In 1981 Chile's military government dictated a new Water Code that radically changed the country's previous water rights system by strengthening private property rights, favoring market incentives, and reducing state regulation. Against the Current: Privatization, Water Markets, and the State in Chile is the first empirical and interdisciplinary study of water markets in Chile, which is the leading international example of free market water policies. Against the Current: Privatization, Water Markets, and the State in Chile challenges the glowing reports given by neoliberals in Chile and the World Bank, showing that the results of this economic experiment have actually been rather mixed. Within the agricultural sector the Water Code has worked fairly well, although the market incentives to conserve water have been ineffective and water rights trading has been less active than expected. The Code's impact has been more negative at the level of river basins, where the institutional framework has revealed critical flaws in coordinating multiple water users and resolving conflicts.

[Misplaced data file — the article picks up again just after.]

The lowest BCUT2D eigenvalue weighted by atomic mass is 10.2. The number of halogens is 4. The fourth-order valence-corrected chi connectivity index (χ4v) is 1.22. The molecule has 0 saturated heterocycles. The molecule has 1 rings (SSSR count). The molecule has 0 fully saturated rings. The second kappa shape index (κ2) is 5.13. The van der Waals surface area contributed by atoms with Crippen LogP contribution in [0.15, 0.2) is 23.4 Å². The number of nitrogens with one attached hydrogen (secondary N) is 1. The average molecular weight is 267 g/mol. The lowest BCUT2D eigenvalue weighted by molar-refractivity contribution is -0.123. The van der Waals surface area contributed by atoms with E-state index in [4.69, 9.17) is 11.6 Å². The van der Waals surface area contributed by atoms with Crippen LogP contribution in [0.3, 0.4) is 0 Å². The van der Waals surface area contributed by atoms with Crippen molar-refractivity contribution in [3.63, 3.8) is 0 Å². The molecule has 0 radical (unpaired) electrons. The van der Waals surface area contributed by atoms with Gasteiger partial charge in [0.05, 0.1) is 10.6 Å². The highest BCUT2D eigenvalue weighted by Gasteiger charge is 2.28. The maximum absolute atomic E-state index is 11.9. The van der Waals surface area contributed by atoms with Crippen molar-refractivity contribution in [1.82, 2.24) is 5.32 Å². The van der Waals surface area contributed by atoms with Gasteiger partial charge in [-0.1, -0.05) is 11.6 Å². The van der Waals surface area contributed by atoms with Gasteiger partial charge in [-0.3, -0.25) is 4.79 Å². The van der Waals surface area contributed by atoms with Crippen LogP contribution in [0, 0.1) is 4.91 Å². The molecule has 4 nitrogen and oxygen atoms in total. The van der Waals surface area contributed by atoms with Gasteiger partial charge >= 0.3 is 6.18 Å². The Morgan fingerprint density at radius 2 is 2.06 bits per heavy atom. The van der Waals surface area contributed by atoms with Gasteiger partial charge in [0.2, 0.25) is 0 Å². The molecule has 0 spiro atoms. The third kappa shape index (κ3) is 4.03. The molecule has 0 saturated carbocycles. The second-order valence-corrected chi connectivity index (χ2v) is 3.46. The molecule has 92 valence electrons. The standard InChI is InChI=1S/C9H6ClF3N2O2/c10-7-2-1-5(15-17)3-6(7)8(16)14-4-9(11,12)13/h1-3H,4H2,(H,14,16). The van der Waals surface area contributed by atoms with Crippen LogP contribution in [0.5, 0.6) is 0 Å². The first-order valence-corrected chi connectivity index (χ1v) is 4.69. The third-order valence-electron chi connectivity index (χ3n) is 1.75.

Against the Current: Privatization, Water Markets, and the State in Chile combines law, political economy, and geography to analyze the disadvantages, problems, and wider contexts of water markets. This book will appeal to everyone interested in property rights, market-friendly environmental policies, the political economy of sustainable development, and the intersection of economics with law and institutions.
Blueprint for the neoliberal model - law, economics, and politics in the 1980 constitution; water rights and the law of the pendulum - legal and political history of the 1981 water code; bringing water markets down to earth - water rights trading in practice, 1980-1995; private property and river basins - water use conflicts, the market model, and the courts.
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